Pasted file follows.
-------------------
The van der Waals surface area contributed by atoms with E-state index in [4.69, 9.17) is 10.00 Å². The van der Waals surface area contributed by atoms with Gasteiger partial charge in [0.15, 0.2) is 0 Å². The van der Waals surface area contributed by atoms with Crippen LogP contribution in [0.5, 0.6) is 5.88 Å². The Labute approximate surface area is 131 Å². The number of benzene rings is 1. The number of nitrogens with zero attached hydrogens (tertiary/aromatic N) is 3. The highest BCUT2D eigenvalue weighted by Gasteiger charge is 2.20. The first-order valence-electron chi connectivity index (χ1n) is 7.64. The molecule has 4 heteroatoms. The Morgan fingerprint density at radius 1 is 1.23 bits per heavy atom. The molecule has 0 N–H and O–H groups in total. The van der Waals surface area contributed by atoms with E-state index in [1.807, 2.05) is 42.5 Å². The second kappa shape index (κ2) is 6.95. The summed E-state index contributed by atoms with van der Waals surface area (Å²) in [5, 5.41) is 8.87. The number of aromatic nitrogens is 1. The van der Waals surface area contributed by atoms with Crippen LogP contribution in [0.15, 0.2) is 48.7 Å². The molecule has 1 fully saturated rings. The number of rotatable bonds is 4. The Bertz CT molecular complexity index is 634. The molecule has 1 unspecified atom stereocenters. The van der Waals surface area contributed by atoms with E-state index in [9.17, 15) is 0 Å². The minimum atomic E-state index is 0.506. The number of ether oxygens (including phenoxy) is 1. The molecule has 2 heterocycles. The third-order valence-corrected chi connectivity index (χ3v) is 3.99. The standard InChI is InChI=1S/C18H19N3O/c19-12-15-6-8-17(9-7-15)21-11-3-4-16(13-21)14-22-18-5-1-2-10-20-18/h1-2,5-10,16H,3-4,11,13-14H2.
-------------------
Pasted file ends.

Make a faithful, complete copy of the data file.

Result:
The van der Waals surface area contributed by atoms with E-state index in [4.69, 9.17) is 10.00 Å². The van der Waals surface area contributed by atoms with Gasteiger partial charge in [0.15, 0.2) is 0 Å². The van der Waals surface area contributed by atoms with Crippen LogP contribution in [0.5, 0.6) is 5.88 Å². The Labute approximate surface area is 131 Å². The number of benzene rings is 1. The number of nitrogens with zero attached hydrogens (tertiary/aromatic N) is 3. The highest BCUT2D eigenvalue weighted by Gasteiger charge is 2.20. The first-order valence-electron chi connectivity index (χ1n) is 7.64. The molecule has 4 heteroatoms. The Morgan fingerprint density at radius 1 is 1.23 bits per heavy atom. The molecule has 0 N–H and O–H groups in total. The van der Waals surface area contributed by atoms with E-state index in [1.807, 2.05) is 42.5 Å². The second kappa shape index (κ2) is 6.95. The summed E-state index contributed by atoms with van der Waals surface area (Å²) in [5, 5.41) is 8.87. The number of aromatic nitrogens is 1. The van der Waals surface area contributed by atoms with Crippen LogP contribution in [0.15, 0.2) is 48.7 Å². The molecule has 1 fully saturated rings. The number of rotatable bonds is 4. The Bertz CT molecular complexity index is 634. The molecule has 1 unspecified atom stereocenters. The van der Waals surface area contributed by atoms with E-state index in [9.17, 15) is 0 Å². The minimum atomic E-state index is 0.506. The number of ether oxygens (including phenoxy) is 1. The molecule has 2 heterocycles. The third-order valence-corrected chi connectivity index (χ3v) is 3.99. The standard InChI is InChI=1S/C18H19N3O/c19-12-15-6-8-17(9-7-15)21-11-3-4-16(13-21)14-22-18-5-1-2-10-20-18/h1-2,5-10,16H,3-4,11,13-14H2.